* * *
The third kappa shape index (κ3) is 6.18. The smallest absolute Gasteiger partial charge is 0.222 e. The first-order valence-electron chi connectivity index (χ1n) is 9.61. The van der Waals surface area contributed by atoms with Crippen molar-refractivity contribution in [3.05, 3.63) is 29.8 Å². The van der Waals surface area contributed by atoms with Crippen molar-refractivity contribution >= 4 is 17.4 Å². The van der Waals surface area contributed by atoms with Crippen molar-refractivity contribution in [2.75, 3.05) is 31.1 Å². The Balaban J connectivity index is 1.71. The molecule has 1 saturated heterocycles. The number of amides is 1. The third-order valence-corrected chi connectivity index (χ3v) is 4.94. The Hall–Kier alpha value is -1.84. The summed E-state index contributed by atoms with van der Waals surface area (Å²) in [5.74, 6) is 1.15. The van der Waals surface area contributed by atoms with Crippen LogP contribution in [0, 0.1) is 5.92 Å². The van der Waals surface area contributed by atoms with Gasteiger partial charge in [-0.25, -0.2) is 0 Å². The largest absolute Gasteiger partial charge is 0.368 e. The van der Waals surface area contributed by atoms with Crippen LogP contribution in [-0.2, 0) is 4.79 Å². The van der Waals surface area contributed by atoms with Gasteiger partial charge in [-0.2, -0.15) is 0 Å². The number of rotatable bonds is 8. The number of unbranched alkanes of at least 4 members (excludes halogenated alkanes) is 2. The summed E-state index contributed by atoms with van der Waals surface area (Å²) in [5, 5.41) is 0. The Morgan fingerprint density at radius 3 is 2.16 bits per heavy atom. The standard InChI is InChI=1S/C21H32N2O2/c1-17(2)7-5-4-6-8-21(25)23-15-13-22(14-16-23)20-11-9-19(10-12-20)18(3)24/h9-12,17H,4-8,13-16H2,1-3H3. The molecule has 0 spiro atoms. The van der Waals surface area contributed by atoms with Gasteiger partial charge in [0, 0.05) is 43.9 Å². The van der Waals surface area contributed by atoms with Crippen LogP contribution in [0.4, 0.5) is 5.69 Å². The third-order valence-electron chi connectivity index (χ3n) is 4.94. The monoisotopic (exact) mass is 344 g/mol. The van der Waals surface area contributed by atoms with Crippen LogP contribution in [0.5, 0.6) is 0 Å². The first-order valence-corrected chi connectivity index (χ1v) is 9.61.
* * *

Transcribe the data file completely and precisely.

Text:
The third kappa shape index (κ3) is 6.18. The smallest absolute Gasteiger partial charge is 0.222 e. The first-order valence-electron chi connectivity index (χ1n) is 9.61. The van der Waals surface area contributed by atoms with Crippen molar-refractivity contribution in [3.05, 3.63) is 29.8 Å². The van der Waals surface area contributed by atoms with Crippen molar-refractivity contribution >= 4 is 17.4 Å². The van der Waals surface area contributed by atoms with Crippen molar-refractivity contribution in [2.75, 3.05) is 31.1 Å². The Balaban J connectivity index is 1.71. The molecule has 1 saturated heterocycles. The number of amides is 1. The third-order valence-corrected chi connectivity index (χ3v) is 4.94. The Hall–Kier alpha value is -1.84. The summed E-state index contributed by atoms with van der Waals surface area (Å²) in [5.74, 6) is 1.15. The van der Waals surface area contributed by atoms with Crippen LogP contribution in [0, 0.1) is 5.92 Å². The van der Waals surface area contributed by atoms with Gasteiger partial charge in [-0.25, -0.2) is 0 Å². The largest absolute Gasteiger partial charge is 0.368 e. The van der Waals surface area contributed by atoms with Crippen LogP contribution in [-0.2, 0) is 4.79 Å². The van der Waals surface area contributed by atoms with Gasteiger partial charge in [-0.2, -0.15) is 0 Å². The number of rotatable bonds is 8. The number of unbranched alkanes of at least 4 members (excludes halogenated alkanes) is 2. The summed E-state index contributed by atoms with van der Waals surface area (Å²) in [5, 5.41) is 0. The Morgan fingerprint density at radius 3 is 2.16 bits per heavy atom. The standard InChI is InChI=1S/C21H32N2O2/c1-17(2)7-5-4-6-8-21(25)23-15-13-22(14-16-23)20-11-9-19(10-12-20)18(3)24/h9-12,17H,4-8,13-16H2,1-3H3. The molecule has 0 spiro atoms. The van der Waals surface area contributed by atoms with Gasteiger partial charge in [0, 0.05) is 43.9 Å². The van der Waals surface area contributed by atoms with Crippen LogP contribution in [0.4, 0.5) is 5.69 Å². The third-order valence-electron chi connectivity index (χ3n) is 4.94. The monoisotopic (exact) mass is 344 g/mol. The van der Waals surface area contributed by atoms with Crippen LogP contribution in [0.5, 0.6) is 0 Å². The first-order valence-corrected chi connectivity index (χ1v) is 9.61.